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I'm working through Cooper's Data Envelopment Analysis, and they are going over Production Possibility Sets.

They present 9 firms, each with two inputs and one output:enter image description here

Graphically it easy to see why firms (E,D,C) make up the efficient frontier, however I am struggling to find a mathematical motivation for the inclusion of firm D? How do you show its input/output ratios warrant its inclusion algebraically as opposed to graphically.

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  • $\begingroup$ It is not clear what your problem is. Why should you find a "motivation" for the inclusion of firm D? Why should we show that its input/output ratio "warrant" its inclusion? If this is a real-world data set, it is what it is and it is our problem to make sense of it, and not of the data to conform to us. If it is an artificial data set, the question is reversed: Why firm D cannot belong here? $\endgroup$ – Alecos Papadopoulos Jun 18 '18 at 21:15
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    $\begingroup$ @AlecosPapadopoulos, When you graph out the frontier, D sits on it. $\endgroup$ – Joseph Jun 19 '18 at 11:41
  • $\begingroup$ So it is fully efficient. Why is this a problem? $\endgroup$ – Alecos Papadopoulos Jun 19 '18 at 16:16
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Though I echo many of the sentiments posed by @AlecosPapadopoulos, maybe this would be helpful for your understanding. Ultimately, we can consider the efficiency frontier as the firms that make up the most efficient ways (or methods of production) of generating a particular output. For example, if our initial bundle of inputs was (listing them in $(x_1, x_2)$ pairs) $(2,5)$, the only firm that can generate a unit of output is firm E, hence its inclusion on the efficiency frontier.

But what about any bundle like $(4,3)$ or $(5,2)$? Clearly firms A and D can produce one unit of output with the first bundle, and firms D and F can generate one unit of output with the second bundle. However, in both cases, only firm D is the most efficient producer.

(Why do we care? Perhaps if we're trying to consider the firm that satisfies a cost minimization problem. Suppose the price of each unit of $x_1$ is $1$ and the price of each unit of $x_2$ is $2$. Which firm will produce with the lowest cost? Firm D's production costs are only $\$8 $ per unit of $y$ (while both C and E's costs are $\$10$ per unit of output!), and hence if all goods are undifferentiated the cost curves are constant, firm D will dominate the market).

Hope that clarifies a bit- let me know if I totally misunderstood your confusion.

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  • $\begingroup$ Hi @AndrewC, it is starting to make sense. I can see from the table why D is more efficient than A and F given your bundles. However what I am trying to understand is what mathematical formula I could use to figure out which firms would sit on the frontier? Do I have to just think of arbitrary input mixes and see who is the most efficient, or is there a way to generalise this problem? $\endgroup$ – Joseph Jun 19 '18 at 11:47
  • $\begingroup$ @Joseph I think this is one of those problems where graphical analysis is going to be more intuitive than algebraic analysis. If you were really interested in an algebraic solution form, you could consider each firm's optimality conditions for producing one unit of output, though again, that wouldn't really give an obvious answer without a lot more work. I think the third way is really just to consider it more intuitively- choose one factor (say $x_2$) and hold it fixed at different levels. Starting with $x_2=1$, look at the chart to see which firm can make a unit of output with that fixed... $\endgroup$ – AndrewC Jun 19 '18 at 21:00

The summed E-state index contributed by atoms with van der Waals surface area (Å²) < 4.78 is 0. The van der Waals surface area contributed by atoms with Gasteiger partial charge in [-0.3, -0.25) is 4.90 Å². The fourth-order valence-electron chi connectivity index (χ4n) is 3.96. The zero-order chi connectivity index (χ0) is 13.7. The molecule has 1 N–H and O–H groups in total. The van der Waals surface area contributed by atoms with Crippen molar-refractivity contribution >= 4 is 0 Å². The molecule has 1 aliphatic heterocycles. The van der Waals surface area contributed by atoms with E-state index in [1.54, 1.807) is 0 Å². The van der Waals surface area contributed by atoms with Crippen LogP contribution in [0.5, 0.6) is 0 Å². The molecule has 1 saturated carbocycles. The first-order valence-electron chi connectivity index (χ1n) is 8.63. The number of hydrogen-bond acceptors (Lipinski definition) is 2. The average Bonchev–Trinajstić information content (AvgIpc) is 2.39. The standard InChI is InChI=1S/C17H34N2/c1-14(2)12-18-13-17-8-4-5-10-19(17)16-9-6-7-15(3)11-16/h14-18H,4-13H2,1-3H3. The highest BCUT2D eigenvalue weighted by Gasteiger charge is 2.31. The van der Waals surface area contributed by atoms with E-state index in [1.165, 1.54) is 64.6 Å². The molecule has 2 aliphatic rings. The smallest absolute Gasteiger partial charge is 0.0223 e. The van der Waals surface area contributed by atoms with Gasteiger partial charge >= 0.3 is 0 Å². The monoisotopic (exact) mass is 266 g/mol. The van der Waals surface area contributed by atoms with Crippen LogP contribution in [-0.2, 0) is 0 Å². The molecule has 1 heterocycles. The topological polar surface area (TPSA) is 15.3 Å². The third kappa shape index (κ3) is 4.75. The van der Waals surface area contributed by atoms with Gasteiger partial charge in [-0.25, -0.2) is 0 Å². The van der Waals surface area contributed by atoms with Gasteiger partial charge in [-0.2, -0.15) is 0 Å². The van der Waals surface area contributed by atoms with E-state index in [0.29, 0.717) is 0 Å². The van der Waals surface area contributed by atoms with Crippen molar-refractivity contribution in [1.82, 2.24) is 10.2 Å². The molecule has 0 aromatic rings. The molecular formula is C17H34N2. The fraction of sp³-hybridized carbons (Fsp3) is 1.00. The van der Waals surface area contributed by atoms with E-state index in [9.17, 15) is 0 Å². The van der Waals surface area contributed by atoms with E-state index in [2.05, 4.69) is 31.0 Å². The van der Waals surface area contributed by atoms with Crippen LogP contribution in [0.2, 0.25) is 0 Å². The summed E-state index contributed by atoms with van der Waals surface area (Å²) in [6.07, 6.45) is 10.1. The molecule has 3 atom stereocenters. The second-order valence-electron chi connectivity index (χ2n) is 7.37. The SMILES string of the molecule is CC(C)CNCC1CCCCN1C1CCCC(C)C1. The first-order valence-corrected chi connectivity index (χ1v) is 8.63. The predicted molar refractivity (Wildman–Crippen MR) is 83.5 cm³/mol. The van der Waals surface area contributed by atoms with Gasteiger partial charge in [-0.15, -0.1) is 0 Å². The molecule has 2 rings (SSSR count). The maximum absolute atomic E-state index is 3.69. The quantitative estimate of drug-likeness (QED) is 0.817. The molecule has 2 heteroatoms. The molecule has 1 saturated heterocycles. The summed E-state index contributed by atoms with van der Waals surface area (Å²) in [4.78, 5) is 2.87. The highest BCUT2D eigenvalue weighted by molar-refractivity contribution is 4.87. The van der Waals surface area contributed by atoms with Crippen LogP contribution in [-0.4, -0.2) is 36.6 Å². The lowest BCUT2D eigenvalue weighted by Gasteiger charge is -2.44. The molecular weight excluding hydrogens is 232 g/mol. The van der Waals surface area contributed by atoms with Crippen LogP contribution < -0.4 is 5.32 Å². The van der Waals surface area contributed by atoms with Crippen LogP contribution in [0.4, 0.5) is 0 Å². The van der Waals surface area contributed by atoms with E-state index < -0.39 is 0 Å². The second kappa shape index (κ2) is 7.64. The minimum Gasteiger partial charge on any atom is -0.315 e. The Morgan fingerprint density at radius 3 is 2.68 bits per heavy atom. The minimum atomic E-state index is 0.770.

• $\begingroup$ amount of $x_2$ and the least amount of $x_1$. As you can see, only one firm can make any output- firm C. So C will be one firm on the efficient frontier. Next, increase the fixed input to $x_2=2$ and see which firm needs the least $x_1$ to make a unit of output. Now, 2 firms can make a unit of $y$, but D only needs $4$ units of $x_1$, while F needs $5$. So Firm D will be the next firm on the efficient frontier. Next, set $x_2=3$. Note, however, that all of these firms need that additional unit of $x_2$, but all still require at least as much $x_1$ as firm D, hence no firm here is as efficient $\endgroup$ – AndrewC Jun 19 '18 at 21:03
  • $\begingroup$ as the previous one (D). You can continue this trend, seeing if adding more units of $x_2$ allow any new firm to produce a unit of output with less of the other input than the previously most efficient firm. But again, this isn't particularly mathematical- it's just sequentially considering the definition of efficiency. Sorry I can't be of more help, but that might provide at least a algorithmic method of solving the problem! (end) $\endgroup$ – AndrewC Jun 19 '18 at 21:05
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Let $w_i > 0$ denote the per unit price of input $x_i$, $i\in\{1,2\}$. Consider the problem of identifying the firm that can produce 1 unit of output at lowest cost given the input prices $(w_1, w_2)$. Set of solutions to this problem, denoted by $f_e$, will depend on the input prices. In particular, given the data in the problem, we have the following solution : \begin{eqnarray*} f_e(w_1, w_2) = \begin{cases} \{C\} & \ \text{if } \frac{w_1}{w_2} < \frac{1}{4} \\ \{C, D\} & \ \text{if } \frac{w_1}{w_2} = \frac{1}{4} \\ \{D\} & \ \text{if } \frac{1}{4} < \frac{w_1}{w_2} < 1 \\ \{D, E\} & \ \text{if } \frac{w_1}{w_2} =1 \\ \{E\} & \ \text{if } \frac{w_1}{w_2} >1 \end{cases} \end{eqnarray*}

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